Think if you are willing to sacrifice your free time to struggle to establish a side hustle and if you can handle the consequences of it.
If you are willing, develop a system of positive triggers and routines to help support your self-discipline and exert all your extra effort to grow your side hustle, then you have the psychological foundation to build a successful business.
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Acquire relevant skills, experience or industry knowledge necessary and ensure you have the passion and competence for what you are going to work on.
A good start is to monetize the skills you already have that are related to the side hustle you want to establish this. And if you lack key skills that relate to your interests or the side hustle you want to create, there's no better time than the present to learn them.
Your side hustle idea may seem awesome and disruptive to you, but your potential customers will likely ignore it like most “brilliant ideas” or even not have a need for it. So, ensure you're not creating a solution to a problem that doesn't exist, as this is one of the top causes of startup failures.
You can do that with objective feedback from potential customers and asking them to join a waiting list, pre-purchase your solution or hire you as a service provider.
Secure your value propositions with a serious competitive advantage.
That can be anything that differentiates your business from the competition. This can range from smart/low pricing, aggressive sales tactics, higher profit margins, unmatched customer service, best-in-class features, strategic relationships, intellectual property and other specific factors that clearly differentiate your brand from the competition.
At the beginning bring in one customer at a time to avoid becoming overwhelmed by the demands of larger numbers.
Having practical goals that are attainable on a daily, weekly and monthly basis helps you develop positive habits and train yourself for success. One good framework to use when formulating goals is the SMART Goals Criteria.
A good, viable side hustle idea should be launched, monetized and iterated. Don't waste time obsessing over trying to build the perfect solution when you don't yet know what exactly your customers will resonate with most.
To help you beat the inertia, draw up a simple action plan that lays out key milestones and deadlines that'll guide you from start all the way to launch date.
Starting a side hustle you're going to have weaknesses and some of the skills necessary to efficiently running your side hustle must be outsourced so you can free up your time to do only what you're best at within your business.
It's also more affordable in the long run as the value of your time increases significantly.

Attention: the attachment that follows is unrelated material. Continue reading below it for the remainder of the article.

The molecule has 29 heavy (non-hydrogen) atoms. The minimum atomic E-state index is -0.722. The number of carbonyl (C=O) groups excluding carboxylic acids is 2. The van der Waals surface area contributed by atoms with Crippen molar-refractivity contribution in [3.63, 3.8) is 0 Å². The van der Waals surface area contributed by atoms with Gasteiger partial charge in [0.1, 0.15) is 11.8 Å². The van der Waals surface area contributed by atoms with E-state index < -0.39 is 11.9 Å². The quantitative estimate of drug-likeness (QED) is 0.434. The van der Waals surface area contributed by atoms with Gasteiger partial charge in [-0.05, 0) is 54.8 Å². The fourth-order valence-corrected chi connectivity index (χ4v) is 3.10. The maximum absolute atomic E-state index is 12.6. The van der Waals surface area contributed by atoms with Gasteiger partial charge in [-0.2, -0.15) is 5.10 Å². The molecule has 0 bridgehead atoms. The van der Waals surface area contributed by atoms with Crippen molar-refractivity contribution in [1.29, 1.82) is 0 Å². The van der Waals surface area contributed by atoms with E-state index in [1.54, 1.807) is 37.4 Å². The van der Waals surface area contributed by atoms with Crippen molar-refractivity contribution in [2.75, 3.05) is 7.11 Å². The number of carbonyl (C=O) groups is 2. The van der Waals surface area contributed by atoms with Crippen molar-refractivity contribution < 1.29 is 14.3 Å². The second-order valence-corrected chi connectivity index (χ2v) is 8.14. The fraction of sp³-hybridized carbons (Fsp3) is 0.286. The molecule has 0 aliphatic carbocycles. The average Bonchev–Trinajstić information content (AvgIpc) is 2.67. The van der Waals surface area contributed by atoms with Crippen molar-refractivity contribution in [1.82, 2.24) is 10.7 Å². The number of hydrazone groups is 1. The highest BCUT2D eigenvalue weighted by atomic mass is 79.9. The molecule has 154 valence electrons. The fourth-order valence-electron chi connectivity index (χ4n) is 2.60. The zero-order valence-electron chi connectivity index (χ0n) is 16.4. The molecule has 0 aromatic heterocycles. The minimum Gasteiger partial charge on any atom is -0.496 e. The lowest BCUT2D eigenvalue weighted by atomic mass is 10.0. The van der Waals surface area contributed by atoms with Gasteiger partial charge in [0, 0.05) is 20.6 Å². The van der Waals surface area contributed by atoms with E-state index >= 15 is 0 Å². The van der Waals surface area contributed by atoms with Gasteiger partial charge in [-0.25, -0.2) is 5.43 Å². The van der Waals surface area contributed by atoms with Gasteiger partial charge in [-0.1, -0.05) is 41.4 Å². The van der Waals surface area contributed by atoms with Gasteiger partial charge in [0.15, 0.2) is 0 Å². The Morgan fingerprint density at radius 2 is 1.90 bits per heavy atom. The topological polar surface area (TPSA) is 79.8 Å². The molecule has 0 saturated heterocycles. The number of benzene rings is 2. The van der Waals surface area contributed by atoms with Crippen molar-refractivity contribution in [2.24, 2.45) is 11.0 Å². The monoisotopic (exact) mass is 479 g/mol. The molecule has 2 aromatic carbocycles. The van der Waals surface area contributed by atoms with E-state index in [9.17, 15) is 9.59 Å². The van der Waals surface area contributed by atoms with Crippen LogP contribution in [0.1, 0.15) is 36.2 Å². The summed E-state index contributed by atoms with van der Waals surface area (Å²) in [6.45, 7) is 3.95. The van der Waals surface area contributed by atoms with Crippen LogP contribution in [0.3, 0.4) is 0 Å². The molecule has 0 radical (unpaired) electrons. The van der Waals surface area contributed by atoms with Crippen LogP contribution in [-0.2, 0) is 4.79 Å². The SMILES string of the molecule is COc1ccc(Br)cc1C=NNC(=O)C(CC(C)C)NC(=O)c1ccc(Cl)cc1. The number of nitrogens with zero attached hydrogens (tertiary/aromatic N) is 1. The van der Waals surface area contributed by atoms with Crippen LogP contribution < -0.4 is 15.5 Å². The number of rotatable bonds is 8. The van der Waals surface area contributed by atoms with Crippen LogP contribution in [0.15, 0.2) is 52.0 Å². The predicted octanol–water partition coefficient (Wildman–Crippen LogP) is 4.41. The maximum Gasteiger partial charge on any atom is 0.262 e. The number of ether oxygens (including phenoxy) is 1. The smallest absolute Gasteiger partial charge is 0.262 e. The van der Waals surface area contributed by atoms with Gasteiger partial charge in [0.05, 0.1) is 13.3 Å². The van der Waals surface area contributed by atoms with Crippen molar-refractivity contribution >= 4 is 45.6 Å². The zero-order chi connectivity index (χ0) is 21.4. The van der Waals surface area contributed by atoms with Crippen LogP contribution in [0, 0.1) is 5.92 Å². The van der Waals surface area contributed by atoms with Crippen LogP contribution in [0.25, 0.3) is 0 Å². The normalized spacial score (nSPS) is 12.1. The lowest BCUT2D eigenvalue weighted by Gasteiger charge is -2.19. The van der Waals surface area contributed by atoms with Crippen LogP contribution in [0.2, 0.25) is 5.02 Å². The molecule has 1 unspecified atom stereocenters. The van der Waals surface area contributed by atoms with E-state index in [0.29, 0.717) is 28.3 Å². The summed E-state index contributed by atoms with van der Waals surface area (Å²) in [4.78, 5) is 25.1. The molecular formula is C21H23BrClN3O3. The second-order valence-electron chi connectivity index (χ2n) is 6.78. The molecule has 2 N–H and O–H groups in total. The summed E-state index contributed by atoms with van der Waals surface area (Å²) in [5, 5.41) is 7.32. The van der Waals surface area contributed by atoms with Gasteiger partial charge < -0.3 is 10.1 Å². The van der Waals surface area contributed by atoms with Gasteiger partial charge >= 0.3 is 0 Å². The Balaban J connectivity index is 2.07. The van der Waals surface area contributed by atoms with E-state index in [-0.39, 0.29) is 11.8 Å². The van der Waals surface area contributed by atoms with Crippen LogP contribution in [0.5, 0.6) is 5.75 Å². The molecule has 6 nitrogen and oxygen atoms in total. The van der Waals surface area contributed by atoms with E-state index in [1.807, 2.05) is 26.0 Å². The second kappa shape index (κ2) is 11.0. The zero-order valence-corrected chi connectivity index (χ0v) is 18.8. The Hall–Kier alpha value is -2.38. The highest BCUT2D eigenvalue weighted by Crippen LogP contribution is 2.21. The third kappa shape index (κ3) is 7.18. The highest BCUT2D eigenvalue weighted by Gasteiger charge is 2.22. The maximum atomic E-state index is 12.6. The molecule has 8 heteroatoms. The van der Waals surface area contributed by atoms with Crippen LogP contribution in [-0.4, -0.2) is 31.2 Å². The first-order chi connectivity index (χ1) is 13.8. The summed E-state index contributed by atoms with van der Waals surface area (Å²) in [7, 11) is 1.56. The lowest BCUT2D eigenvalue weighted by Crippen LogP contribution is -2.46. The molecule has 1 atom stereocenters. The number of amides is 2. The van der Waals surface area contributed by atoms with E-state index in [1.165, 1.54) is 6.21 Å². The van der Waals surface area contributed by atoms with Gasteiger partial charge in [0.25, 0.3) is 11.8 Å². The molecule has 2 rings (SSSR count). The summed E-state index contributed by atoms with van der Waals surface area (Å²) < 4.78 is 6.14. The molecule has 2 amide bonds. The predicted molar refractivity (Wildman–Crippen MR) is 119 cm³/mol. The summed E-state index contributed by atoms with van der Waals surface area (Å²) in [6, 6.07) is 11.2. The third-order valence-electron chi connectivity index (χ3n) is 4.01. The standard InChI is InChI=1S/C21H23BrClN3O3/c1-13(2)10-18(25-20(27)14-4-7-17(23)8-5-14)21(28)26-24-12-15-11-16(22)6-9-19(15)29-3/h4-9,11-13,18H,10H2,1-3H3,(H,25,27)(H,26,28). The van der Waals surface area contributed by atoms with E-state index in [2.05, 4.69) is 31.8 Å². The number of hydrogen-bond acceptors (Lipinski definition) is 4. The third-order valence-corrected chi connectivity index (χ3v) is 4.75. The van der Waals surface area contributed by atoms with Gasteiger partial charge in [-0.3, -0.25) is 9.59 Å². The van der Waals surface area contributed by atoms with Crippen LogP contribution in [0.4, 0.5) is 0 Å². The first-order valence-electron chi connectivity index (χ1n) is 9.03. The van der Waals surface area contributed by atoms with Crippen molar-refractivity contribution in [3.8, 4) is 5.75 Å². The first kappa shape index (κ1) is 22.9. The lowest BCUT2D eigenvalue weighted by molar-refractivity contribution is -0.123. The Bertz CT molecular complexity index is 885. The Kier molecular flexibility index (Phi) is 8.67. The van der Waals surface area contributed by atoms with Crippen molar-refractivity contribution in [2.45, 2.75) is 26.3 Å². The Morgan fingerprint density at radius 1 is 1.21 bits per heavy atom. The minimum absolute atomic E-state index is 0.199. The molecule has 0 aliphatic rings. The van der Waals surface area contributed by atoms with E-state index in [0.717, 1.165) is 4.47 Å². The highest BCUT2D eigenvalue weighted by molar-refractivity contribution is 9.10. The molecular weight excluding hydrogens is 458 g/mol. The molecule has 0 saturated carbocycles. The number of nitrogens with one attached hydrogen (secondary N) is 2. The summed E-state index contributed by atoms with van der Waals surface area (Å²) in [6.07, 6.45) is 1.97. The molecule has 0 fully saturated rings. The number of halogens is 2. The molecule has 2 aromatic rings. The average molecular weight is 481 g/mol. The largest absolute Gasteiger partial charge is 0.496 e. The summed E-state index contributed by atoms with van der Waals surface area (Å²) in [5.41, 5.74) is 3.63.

Without feedback from your first customers, you risk failure as your project may not satisfy your customer’s needs.
Without objective, external feedback, you risk executing the plan and investing resources, only to lose all in the end. Try to internalize and you'll force yourself to continually improve your solution as you progress.
Don’t work on your side hustle during company time or with company resources. Not only is it unethical, but it may violate your employment agreements.
Honor every contract term and perform well at your day job even as your side hustle picks up momentum. Compromising your quality of work and reputation in the office will prevent you from re-engaging and even potentially partnering with your old employers once you go full-time as a business owner yourself.
Keep your day job until your side hustle is providing you with a sustainable, growing cash flow that exceeds 75% of your day job income, so you can increase your chances of success.
Moreover, have at least six months worth of savings for both personal and business purposes.
Spend some time planning. Then spend a lot more time doing. If you're unsure, do something -- and then react appropriately.
It's easy to think and plan and evaluate yourself out of ever starting a side hustle. See starting a side business as the grand experiment it is. Never forget that the fun is in the doing -- not the thinking.
Keep your day job, and start a side hustle while you’re there. To do it, you need to create an asset that earns money for you.
Spend your first week being observant, focusing on daily life issues and taking stock of your knowledge and life experience, will give you some ideas. Rank and compare ideas based on things like feasibility, profit potential, and your own motivations. Decide on one and stick with it for the next 27 days.
Having people that you can vent to or ask for guidance is key to making any venture a success. Even if you choose to fly solo, surround yourself with people you can talk to, bounce ideas off of, and get genuine feedback from.
Scour your network for people in the same industry, reach out to mentors, and even ask close friends or co-workers for their honest opinions.